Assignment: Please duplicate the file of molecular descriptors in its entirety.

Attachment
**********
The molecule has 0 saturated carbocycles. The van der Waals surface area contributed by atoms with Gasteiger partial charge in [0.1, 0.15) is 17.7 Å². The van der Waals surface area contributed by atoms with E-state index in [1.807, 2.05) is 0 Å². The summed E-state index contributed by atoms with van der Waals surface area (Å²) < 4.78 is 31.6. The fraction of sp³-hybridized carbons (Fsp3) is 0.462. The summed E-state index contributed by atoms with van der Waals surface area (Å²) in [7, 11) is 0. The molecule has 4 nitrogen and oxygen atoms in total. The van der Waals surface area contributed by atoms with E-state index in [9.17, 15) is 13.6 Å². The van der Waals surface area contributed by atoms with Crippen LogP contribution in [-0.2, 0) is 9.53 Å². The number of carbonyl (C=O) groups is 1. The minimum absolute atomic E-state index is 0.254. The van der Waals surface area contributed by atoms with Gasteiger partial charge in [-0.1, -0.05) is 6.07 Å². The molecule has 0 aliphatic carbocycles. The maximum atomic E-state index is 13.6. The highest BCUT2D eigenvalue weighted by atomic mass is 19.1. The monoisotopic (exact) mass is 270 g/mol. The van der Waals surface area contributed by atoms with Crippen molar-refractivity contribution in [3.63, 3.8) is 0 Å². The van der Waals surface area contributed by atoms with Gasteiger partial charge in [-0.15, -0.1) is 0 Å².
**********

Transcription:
The molecule has 0 saturated carbocycles. The van der Waals surface area contributed by atoms with Gasteiger partial charge in [0.1, 0.15) is 17.7 Å². The van der Waals surface area contributed by atoms with E-state index in [1.807, 2.05) is 0 Å². The summed E-state index contributed by atoms with van der Waals surface area (Å²) < 4.78 is 31.6. The fraction of sp³-hybridized carbons (Fsp3) is 0.462. The summed E-state index contributed by atoms with van der Waals surface area (Å²) in [7, 11) is 0. The molecule has 4 nitrogen and oxygen atoms in total. The van der Waals surface area contributed by atoms with E-state index in [9.17, 15) is 13.6 Å². The van der Waals surface area contributed by atoms with Crippen LogP contribution in [-0.2, 0) is 9.53 Å². The number of carbonyl (C=O) groups is 1. The minimum absolute atomic E-state index is 0.254. The van der Waals surface area contributed by atoms with Gasteiger partial charge in [-0.1, -0.05) is 6.07 Å². The molecule has 0 aliphatic carbocycles. The maximum atomic E-state index is 13.6. The highest BCUT2D eigenvalue weighted by atomic mass is 19.1. The monoisotopic (exact) mass is 270 g/mol. The van der Waals surface area contributed by atoms with Crippen molar-refractivity contribution in [3.63, 3.8) is 0 Å². The van der Waals surface area contributed by atoms with Gasteiger partial charge in [-0.15, -0.1) is 0 Å².